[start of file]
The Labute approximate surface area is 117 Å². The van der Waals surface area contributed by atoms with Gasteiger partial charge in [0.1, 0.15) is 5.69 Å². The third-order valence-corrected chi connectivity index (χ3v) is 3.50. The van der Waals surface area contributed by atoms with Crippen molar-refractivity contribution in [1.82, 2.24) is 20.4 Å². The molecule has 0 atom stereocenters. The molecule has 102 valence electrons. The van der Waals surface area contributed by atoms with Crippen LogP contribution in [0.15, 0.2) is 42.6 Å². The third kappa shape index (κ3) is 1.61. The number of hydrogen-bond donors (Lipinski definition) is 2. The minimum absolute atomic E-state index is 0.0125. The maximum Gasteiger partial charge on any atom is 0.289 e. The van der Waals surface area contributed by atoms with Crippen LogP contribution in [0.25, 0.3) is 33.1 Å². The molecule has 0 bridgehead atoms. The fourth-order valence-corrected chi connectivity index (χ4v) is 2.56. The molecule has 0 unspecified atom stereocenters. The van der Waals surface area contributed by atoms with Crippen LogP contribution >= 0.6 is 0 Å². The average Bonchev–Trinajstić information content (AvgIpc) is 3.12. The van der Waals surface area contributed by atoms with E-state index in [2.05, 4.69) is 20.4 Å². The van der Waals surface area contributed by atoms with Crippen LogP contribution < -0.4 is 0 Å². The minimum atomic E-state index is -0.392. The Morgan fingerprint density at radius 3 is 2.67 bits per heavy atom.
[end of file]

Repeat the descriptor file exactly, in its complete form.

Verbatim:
The Labute approximate surface area is 117 Å². The van der Waals surface area contributed by atoms with Gasteiger partial charge in [0.1, 0.15) is 5.69 Å². The third-order valence-corrected chi connectivity index (χ3v) is 3.50. The van der Waals surface area contributed by atoms with Crippen molar-refractivity contribution in [1.82, 2.24) is 20.4 Å². The molecule has 0 atom stereocenters. The molecule has 102 valence electrons. The van der Waals surface area contributed by atoms with Crippen LogP contribution in [0.15, 0.2) is 42.6 Å². The third kappa shape index (κ3) is 1.61. The number of hydrogen-bond donors (Lipinski definition) is 2. The minimum absolute atomic E-state index is 0.0125. The maximum Gasteiger partial charge on any atom is 0.289 e. The van der Waals surface area contributed by atoms with Crippen LogP contribution in [0.25, 0.3) is 33.1 Å². The molecule has 0 bridgehead atoms. The fourth-order valence-corrected chi connectivity index (χ4v) is 2.56. The molecule has 0 unspecified atom stereocenters. The van der Waals surface area contributed by atoms with Crippen LogP contribution >= 0.6 is 0 Å². The average Bonchev–Trinajstić information content (AvgIpc) is 3.12. The van der Waals surface area contributed by atoms with E-state index in [2.05, 4.69) is 20.4 Å². The van der Waals surface area contributed by atoms with Crippen LogP contribution < -0.4 is 0 Å². The minimum atomic E-state index is -0.392. The Morgan fingerprint density at radius 3 is 2.67 bits per heavy atom.